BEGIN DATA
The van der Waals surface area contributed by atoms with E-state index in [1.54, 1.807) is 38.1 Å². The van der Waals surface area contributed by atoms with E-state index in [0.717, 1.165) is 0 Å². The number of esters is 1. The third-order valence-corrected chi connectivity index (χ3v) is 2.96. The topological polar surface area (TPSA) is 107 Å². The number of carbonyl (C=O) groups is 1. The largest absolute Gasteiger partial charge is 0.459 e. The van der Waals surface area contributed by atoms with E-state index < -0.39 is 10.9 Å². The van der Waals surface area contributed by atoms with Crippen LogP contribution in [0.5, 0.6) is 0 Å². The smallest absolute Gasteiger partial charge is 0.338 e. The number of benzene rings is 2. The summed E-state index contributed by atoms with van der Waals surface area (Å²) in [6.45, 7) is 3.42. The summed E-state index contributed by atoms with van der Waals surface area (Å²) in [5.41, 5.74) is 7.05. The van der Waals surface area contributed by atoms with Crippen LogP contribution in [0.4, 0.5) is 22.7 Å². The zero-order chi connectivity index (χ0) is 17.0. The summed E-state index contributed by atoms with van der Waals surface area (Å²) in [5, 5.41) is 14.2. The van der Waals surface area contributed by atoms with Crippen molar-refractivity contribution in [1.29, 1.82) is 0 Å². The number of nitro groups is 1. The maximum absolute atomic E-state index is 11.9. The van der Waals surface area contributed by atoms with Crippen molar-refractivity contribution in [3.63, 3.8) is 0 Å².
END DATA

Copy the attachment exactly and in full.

The van der Waals surface area contributed by atoms with E-state index in [1.54, 1.807) is 38.1 Å². The van der Waals surface area contributed by atoms with E-state index in [0.717, 1.165) is 0 Å². The number of esters is 1. The third-order valence-corrected chi connectivity index (χ3v) is 2.96. The topological polar surface area (TPSA) is 107 Å². The number of carbonyl (C=O) groups is 1. The largest absolute Gasteiger partial charge is 0.459 e. The van der Waals surface area contributed by atoms with E-state index < -0.39 is 10.9 Å². The van der Waals surface area contributed by atoms with Crippen LogP contribution in [0.5, 0.6) is 0 Å². The smallest absolute Gasteiger partial charge is 0.338 e. The number of benzene rings is 2. The summed E-state index contributed by atoms with van der Waals surface area (Å²) in [6.45, 7) is 3.42. The summed E-state index contributed by atoms with van der Waals surface area (Å²) in [5.41, 5.74) is 7.05. The van der Waals surface area contributed by atoms with Crippen LogP contribution in [0.4, 0.5) is 22.7 Å². The zero-order chi connectivity index (χ0) is 17.0. The summed E-state index contributed by atoms with van der Waals surface area (Å²) in [5, 5.41) is 14.2. The van der Waals surface area contributed by atoms with Crippen molar-refractivity contribution in [1.29, 1.82) is 0 Å². The number of nitro groups is 1. The maximum absolute atomic E-state index is 11.9. The van der Waals surface area contributed by atoms with Crippen molar-refractivity contribution in [3.63, 3.8) is 0 Å².